Dull Art: The New Yorker Obama Cover

July 14, 2008 | 7 2 min read

The New Yorker opened the week in a lather of controversy surrounding the cover of its latest issue. The Barry Blitt illustration is a rather heavy-handed satire of the various smears that have circulated about Barack and Michelle Obama. Essentially, that he is a closet Muslim extremist and she a closet militant. Blitt’s unsubtle drawing portrays them in the garb of these personas.

Speaking as a New Yorker fan, I can’t stand these political satire covers. Aside from them not being very funny or interesting to look at, they lower the New Yorker to the level of the fray. The key to the New Yorker’s success, however, has been its ability to place itself above all that.

Yes, the New Yorker is quite obviously a left leaning publication, but its journalism strives for even-handedness and the entire enterprise is built on a reverence for the facts, as its legendary fact-checking operation attests. By “the fray” I do not just mean politics, I also mean the “here today, gone tomorrow” jokes and the offhanded irony that seem to permeate most of our culture. The New Yorker, meanwhile, has always been so (justifiably) secure in its status, that neither its contents nor even its ideological leanings require an advertisement on the cover, which historically has been given over instead to a piece of art that exists simply for its own sake.

The political covers come across as jarring in this context. A couple of years ago another political cover caused a bit of controversy. The Bush/Cheney cover was a tired Brokeback Mountain rehash that got people riled up, and, as it turned out, it bumped a cover that was more topical and far more meaningful and in the spirit of the magazine.

Apparently, I may have been in the minority in this view, as the Mark Ulriksen Brokeback cover, along with a political Blitt cover, won awards.

It’s not even the political content of these covers that bugs me – there have occasionally been some good political covers – it’s their heavy-handed unfunniness that paints the magazine’s readers with a very broad brush. I don’t find the Obama cover to be offensive in the least, just easy and dumb.

If you feel the same way I do (or even if you think I’ve lost it), dig into the archives and enjoy the hundreds of sublime and clever covers that have graced the New Yorker over the years.

created The Millions and is its publisher. He and his family live in New Jersey.

7 comments:

  1. I agree with you 100%. It's not about whether Americans can understand satire nor is this a matter of free speech, as many blogs have argued–the cover is simply easy and dumb. I expect more from the New Yorker.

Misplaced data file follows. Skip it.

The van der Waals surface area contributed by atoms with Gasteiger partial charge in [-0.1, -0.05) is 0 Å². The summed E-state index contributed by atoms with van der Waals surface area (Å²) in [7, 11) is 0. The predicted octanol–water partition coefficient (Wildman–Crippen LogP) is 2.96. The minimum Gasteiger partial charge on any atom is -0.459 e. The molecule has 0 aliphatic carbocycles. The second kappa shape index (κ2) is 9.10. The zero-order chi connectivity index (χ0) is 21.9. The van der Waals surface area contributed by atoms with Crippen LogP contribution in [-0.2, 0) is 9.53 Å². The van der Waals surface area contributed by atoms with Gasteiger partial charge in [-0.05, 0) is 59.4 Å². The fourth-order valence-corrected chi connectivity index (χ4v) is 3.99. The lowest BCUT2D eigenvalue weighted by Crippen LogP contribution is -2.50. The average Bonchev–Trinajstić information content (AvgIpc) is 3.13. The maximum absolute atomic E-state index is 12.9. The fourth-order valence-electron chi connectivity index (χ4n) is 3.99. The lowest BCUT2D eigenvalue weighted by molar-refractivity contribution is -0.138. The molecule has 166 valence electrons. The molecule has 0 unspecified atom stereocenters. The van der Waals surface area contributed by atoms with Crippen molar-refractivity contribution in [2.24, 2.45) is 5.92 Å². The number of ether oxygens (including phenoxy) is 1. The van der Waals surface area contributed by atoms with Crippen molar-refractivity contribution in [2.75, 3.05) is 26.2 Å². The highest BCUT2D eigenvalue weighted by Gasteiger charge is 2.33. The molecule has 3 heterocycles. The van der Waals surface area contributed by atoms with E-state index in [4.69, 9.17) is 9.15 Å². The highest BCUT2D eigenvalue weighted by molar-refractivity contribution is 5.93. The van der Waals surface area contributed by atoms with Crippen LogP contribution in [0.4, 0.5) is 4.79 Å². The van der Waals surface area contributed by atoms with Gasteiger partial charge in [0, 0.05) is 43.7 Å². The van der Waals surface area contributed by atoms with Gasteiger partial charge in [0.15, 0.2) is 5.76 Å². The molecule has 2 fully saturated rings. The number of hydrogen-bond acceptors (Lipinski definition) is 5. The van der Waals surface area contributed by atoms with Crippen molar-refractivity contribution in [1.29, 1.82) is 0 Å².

2. I couldn't agree more. The New Yorker's defense of this cover as satire is an insult to satire. It doesn't say anything to anyone that will change minds or even make a clear attack on the false statements made about the Obamas. This is on the same level as a second-grader's picture depicting their teacher as a "poopie-pants."

  3. I can't believe I haven't heard crass commercialism mentioned (and I love the magazine too)!

  4. The reaction to the New Yorker cover has been absurd.

    If there is still someone out there who a) has never heard the rumor that the Obamas are America-hating Black separatist Muslim terrorists, but b) would believe as much if he heard it–is it really very likely that the cover of The New Yorker will provide his first exposure to those ideas?

    The idea that it is racist is nonsense: the Afro and fist-bump are not generalized racial caricatures, but rather direct allusions to specific accusations leveled at the Obamas. The right's coöption of each concept is fair game for satire, and it's not clear how artist Barry Blitt could have depicted them in a non-racially specific way.

    I have much more to say on these subjects here.

  5. The truth is if McCain was satirized on the cover, New Yorker libs would laugh their butts off.

  6. By way of rebuttal, Anonymous: I'm a "New Yorker lib," and while I won't speak for Max as to his political leanings, I agree with his statement, in the post above, that the Cheney Brokeback Mountain cover was beneath the New Yorker as well – ephemeral, easy, and unfunny. I might have written a post on it, had I not made a resolution to try not to post on ephemera. It seems, alas, that the partisan New Yorker cover (as opposed to the politically engaged New Yorker cover) is becoming less of an epiphenomenon and more of a frequent occurrence…and thus is worthy of a post.

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